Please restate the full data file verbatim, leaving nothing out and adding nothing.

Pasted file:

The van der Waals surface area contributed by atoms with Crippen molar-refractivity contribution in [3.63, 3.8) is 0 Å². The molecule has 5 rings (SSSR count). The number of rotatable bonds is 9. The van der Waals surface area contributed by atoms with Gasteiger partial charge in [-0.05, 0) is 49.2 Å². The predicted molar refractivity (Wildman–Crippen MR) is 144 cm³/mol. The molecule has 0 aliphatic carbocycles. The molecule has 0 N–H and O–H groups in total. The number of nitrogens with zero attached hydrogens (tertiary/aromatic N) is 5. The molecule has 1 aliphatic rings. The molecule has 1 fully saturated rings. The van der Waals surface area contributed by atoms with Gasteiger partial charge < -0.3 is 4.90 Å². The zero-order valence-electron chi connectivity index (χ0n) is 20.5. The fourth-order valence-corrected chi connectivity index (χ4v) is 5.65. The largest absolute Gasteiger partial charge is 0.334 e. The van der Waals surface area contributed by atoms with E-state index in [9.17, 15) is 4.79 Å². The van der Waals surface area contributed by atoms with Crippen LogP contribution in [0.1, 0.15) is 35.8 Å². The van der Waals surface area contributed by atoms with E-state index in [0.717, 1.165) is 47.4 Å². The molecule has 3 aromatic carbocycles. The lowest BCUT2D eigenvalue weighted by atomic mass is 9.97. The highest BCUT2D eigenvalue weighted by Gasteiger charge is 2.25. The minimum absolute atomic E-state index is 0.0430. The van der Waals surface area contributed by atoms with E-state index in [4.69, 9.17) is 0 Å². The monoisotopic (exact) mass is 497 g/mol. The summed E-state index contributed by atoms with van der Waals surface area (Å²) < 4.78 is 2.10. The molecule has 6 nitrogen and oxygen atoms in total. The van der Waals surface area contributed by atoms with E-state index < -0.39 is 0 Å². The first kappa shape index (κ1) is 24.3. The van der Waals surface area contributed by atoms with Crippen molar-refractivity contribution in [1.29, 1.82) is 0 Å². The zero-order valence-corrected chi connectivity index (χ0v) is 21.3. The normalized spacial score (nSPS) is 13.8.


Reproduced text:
The van der Waals surface area contributed by atoms with Crippen molar-refractivity contribution in [3.63, 3.8) is 0 Å². The molecule has 5 rings (SSSR count). The number of rotatable bonds is 9. The van der Waals surface area contributed by atoms with Gasteiger partial charge in [-0.05, 0) is 49.2 Å². The predicted molar refractivity (Wildman–Crippen MR) is 144 cm³/mol. The molecule has 0 aliphatic carbocycles. The molecule has 0 N–H and O–H groups in total. The number of nitrogens with zero attached hydrogens (tertiary/aromatic N) is 5. The molecule has 1 aliphatic rings. The molecule has 1 fully saturated rings. The van der Waals surface area contributed by atoms with Gasteiger partial charge < -0.3 is 4.90 Å². The zero-order valence-electron chi connectivity index (χ0n) is 20.5. The fourth-order valence-corrected chi connectivity index (χ4v) is 5.65. The largest absolute Gasteiger partial charge is 0.334 e. The van der Waals surface area contributed by atoms with E-state index in [9.17, 15) is 4.79 Å². The van der Waals surface area contributed by atoms with Crippen LogP contribution in [0.1, 0.15) is 35.8 Å². The van der Waals surface area contributed by atoms with E-state index in [0.717, 1.165) is 47.4 Å². The molecule has 3 aromatic carbocycles. The lowest BCUT2D eigenvalue weighted by atomic mass is 9.97. The highest BCUT2D eigenvalue weighted by Gasteiger charge is 2.25. The minimum absolute atomic E-state index is 0.0430. The van der Waals surface area contributed by atoms with E-state index in [4.69, 9.17) is 0 Å². The monoisotopic (exact) mass is 497 g/mol. The summed E-state index contributed by atoms with van der Waals surface area (Å²) < 4.78 is 2.10. The molecule has 6 nitrogen and oxygen atoms in total. The van der Waals surface area contributed by atoms with E-state index < -0.39 is 0 Å². The first kappa shape index (κ1) is 24.3. The van der Waals surface area contributed by atoms with Crippen molar-refractivity contribution in [1.29, 1.82) is 0 Å². The zero-order valence-corrected chi connectivity index (χ0v) is 21.3. The normalized spacial score (nSPS) is 13.8.